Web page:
One of the more important concepts veterinarians can teach clients is that short-term inhibition of behavior does not indicate that the underlying motivation has changed. Owners who simply understand that undesirable behavior may stem from a state of “worry” are less likely to respond with punishment or rough handling. Moreover, responding harshly to a dog’s inappropriate behavior can increase its fear and reactivity and associate that fear with the owner, further increasing the dog’s reactivity in the future.
 


SHOULDN’T OWNERS HAVE CONTROL?
It is possible, perhaps easier, to have a well-trained and well-behaved companion dog without asserting “dominance.” People who live with dogs need and want to have some control over their behavior and activity—some degree of control is what makes our shared lives work. There is a difference, however, between controlling an animal’s behavior through training (with some accommodation for its needs) and controlling it through confrontational handling. Controlling behavior through training is more effective because the interactions between owner and dog do not elicit fear. Furthermore, owners themselves are likely to find it easier and more gratifying to use humane training methods; they often express relief when reassured that harsh training is not recommended.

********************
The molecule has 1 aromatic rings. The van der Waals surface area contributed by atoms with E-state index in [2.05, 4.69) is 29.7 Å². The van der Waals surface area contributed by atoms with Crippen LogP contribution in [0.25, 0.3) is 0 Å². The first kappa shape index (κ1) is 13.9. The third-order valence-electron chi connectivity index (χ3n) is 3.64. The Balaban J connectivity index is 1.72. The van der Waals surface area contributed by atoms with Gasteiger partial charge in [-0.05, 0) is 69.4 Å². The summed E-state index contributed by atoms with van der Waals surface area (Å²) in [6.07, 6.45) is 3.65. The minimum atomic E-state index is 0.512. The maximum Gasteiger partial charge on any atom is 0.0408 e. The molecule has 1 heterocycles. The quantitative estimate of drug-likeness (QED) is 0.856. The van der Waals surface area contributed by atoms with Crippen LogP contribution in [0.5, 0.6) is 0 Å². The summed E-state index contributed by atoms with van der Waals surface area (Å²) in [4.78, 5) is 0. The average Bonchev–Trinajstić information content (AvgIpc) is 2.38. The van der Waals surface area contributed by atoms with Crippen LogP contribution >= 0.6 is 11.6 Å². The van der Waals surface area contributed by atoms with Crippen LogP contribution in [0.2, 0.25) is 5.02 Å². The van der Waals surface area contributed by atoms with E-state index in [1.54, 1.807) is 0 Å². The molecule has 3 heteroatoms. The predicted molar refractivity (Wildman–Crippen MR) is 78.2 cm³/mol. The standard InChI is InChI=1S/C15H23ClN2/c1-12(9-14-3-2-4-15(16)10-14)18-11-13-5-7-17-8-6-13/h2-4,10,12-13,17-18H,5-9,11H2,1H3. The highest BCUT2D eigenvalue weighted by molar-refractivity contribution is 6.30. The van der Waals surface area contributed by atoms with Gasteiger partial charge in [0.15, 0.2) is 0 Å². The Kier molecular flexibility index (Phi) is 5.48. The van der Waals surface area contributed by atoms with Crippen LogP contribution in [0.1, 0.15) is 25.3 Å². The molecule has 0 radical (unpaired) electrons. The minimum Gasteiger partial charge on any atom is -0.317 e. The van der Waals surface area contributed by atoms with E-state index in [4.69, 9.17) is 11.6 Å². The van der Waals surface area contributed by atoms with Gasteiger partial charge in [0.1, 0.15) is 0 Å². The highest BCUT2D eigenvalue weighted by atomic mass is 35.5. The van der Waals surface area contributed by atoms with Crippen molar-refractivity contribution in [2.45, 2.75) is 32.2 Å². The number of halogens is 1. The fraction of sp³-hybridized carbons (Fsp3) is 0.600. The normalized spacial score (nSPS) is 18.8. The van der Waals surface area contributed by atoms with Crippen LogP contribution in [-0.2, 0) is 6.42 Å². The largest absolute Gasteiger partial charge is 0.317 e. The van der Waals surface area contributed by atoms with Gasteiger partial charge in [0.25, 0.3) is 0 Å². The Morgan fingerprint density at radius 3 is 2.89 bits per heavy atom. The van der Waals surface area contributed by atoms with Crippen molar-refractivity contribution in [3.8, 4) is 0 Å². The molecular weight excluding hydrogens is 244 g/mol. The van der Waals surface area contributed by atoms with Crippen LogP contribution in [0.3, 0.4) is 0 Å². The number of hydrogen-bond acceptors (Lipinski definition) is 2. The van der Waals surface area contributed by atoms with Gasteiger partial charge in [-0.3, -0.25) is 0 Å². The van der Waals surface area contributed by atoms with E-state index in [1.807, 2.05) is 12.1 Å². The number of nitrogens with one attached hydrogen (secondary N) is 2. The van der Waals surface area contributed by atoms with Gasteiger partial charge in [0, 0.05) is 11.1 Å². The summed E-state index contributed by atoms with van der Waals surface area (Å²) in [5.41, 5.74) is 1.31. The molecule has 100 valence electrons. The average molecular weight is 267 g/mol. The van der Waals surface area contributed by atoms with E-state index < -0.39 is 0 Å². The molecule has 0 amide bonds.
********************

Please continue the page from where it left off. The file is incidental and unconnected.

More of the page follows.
THE CHOICE IS SIMPLE
As animal professionals, we have an obligation to “first do no harm.” We have an opportunity to correct the misinformation about training methods and to support the client’s bond with the dog. Taking the time to discuss training methods can enrich the veterinarian–client–pet relationship of trust and safety, leading to a greater chance of training success and keeping the dog for life.

Readers, What do you think? We welcome your feedback. Email [email protected] with your comments and opinions.


 

References Show
References

References and Suggested Reading

1.    Survey of the use and outcome of confrontational and non-confrontational training methods in client-owned dogs showing undesired behaviors. Herron ME, Shofer FS, Reisner IR. Appl Anim Behav Sci 117:47-54, 2009.
2.    Understanding dog aggression.http://www.cesarsway.com/tips/problembehaviors/understanding-aggression (accessed August 16, 2011).